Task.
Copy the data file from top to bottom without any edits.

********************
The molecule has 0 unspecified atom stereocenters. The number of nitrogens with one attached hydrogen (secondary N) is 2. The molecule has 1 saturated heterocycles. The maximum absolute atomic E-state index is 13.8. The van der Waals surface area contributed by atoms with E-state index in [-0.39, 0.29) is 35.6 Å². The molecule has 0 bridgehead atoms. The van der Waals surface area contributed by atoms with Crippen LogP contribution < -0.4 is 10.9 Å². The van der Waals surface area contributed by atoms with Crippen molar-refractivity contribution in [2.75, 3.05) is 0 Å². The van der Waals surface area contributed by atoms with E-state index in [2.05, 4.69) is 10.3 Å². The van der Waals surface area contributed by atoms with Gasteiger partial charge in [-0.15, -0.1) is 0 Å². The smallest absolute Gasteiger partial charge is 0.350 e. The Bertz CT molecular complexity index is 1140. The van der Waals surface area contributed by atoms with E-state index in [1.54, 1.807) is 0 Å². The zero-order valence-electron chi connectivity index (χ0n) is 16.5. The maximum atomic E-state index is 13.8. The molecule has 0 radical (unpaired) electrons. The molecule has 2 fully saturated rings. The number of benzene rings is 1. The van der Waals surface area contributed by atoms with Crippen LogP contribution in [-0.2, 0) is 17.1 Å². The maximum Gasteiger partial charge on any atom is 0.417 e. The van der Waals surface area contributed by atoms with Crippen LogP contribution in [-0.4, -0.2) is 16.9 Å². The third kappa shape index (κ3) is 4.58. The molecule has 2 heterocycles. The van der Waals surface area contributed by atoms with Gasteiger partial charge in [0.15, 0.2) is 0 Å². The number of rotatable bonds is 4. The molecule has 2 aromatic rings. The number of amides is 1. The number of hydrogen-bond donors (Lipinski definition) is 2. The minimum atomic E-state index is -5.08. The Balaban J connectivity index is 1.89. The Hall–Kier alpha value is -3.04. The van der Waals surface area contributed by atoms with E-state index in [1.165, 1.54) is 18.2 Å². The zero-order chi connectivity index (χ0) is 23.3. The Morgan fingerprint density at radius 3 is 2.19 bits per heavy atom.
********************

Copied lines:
The molecule has 0 unspecified atom stereocenters. The number of nitrogens with one attached hydrogen (secondary N) is 2. The molecule has 1 saturated heterocycles. The maximum absolute atomic E-state index is 13.8. The van der Waals surface area contributed by atoms with E-state index in [-0.39, 0.29) is 35.6 Å². The molecule has 0 bridgehead atoms. The van der Waals surface area contributed by atoms with Crippen LogP contribution < -0.4 is 10.9 Å². The van der Waals surface area contributed by atoms with Crippen molar-refractivity contribution in [2.75, 3.05) is 0 Å². The van der Waals surface area contributed by atoms with E-state index in [2.05, 4.69) is 10.3 Å². The van der Waals surface area contributed by atoms with Gasteiger partial charge in [-0.15, -0.1) is 0 Å². The smallest absolute Gasteiger partial charge is 0.350 e. The Bertz CT molecular complexity index is 1140. The van der Waals surface area contributed by atoms with E-state index in [1.54, 1.807) is 0 Å². The zero-order valence-electron chi connectivity index (χ0n) is 16.5. The maximum atomic E-state index is 13.8. The molecule has 0 radical (unpaired) electrons. The molecule has 2 fully saturated rings. The number of benzene rings is 1. The van der Waals surface area contributed by atoms with Crippen LogP contribution in [-0.2, 0) is 17.1 Å². The maximum Gasteiger partial charge on any atom is 0.417 e. The van der Waals surface area contributed by atoms with Crippen LogP contribution in [-0.4, -0.2) is 16.9 Å². The third kappa shape index (κ3) is 4.58. The molecule has 2 heterocycles. The van der Waals surface area contributed by atoms with Gasteiger partial charge in [0.15, 0.2) is 0 Å². The number of rotatable bonds is 4. The molecule has 2 aromatic rings. The number of amides is 1. The number of hydrogen-bond donors (Lipinski definition) is 2. The minimum atomic E-state index is -5.08. The Balaban J connectivity index is 1.89. The Hall–Kier alpha value is -3.04. The van der Waals surface area contributed by atoms with E-state index in [1.165, 1.54) is 18.2 Å². The zero-order chi connectivity index (χ0) is 23.3. The Morgan fingerprint density at radius 3 is 2.19 bits per heavy atom.